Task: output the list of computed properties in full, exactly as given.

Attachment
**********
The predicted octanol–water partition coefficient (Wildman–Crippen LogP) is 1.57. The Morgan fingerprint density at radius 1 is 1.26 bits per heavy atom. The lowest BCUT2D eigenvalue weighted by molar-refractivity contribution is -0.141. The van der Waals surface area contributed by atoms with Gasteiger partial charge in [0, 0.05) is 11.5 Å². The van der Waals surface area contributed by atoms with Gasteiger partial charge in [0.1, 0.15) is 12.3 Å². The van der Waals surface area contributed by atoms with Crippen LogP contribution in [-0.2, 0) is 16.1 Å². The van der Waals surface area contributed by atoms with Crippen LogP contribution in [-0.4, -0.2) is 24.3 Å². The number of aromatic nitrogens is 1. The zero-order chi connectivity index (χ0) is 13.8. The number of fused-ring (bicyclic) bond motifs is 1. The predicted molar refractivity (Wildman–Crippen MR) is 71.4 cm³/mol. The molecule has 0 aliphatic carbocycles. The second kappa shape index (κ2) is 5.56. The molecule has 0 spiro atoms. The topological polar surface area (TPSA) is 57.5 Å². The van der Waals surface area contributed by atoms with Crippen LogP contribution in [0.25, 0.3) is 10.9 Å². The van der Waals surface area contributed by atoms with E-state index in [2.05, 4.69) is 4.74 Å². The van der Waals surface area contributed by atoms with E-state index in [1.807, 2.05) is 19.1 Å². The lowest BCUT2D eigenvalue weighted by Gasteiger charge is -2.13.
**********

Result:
The predicted octanol–water partition coefficient (Wildman–Crippen LogP) is 1.57. The Morgan fingerprint density at radius 1 is 1.26 bits per heavy atom. The lowest BCUT2D eigenvalue weighted by molar-refractivity contribution is -0.141. The van der Waals surface area contributed by atoms with Gasteiger partial charge in [0, 0.05) is 11.5 Å². The van der Waals surface area contributed by atoms with Gasteiger partial charge in [0.1, 0.15) is 12.3 Å². The van der Waals surface area contributed by atoms with Crippen LogP contribution in [-0.2, 0) is 16.1 Å². The van der Waals surface area contributed by atoms with Crippen LogP contribution in [-0.4, -0.2) is 24.3 Å². The number of aromatic nitrogens is 1. The zero-order chi connectivity index (χ0) is 13.8. The number of fused-ring (bicyclic) bond motifs is 1. The predicted molar refractivity (Wildman–Crippen MR) is 71.4 cm³/mol. The molecule has 0 aliphatic carbocycles. The second kappa shape index (κ2) is 5.56. The molecule has 0 spiro atoms. The topological polar surface area (TPSA) is 57.5 Å². The van der Waals surface area contributed by atoms with Crippen LogP contribution in [0.25, 0.3) is 10.9 Å². The van der Waals surface area contributed by atoms with E-state index in [2.05, 4.69) is 4.74 Å². The van der Waals surface area contributed by atoms with E-state index in [1.807, 2.05) is 19.1 Å². The lowest BCUT2D eigenvalue weighted by Gasteiger charge is -2.13.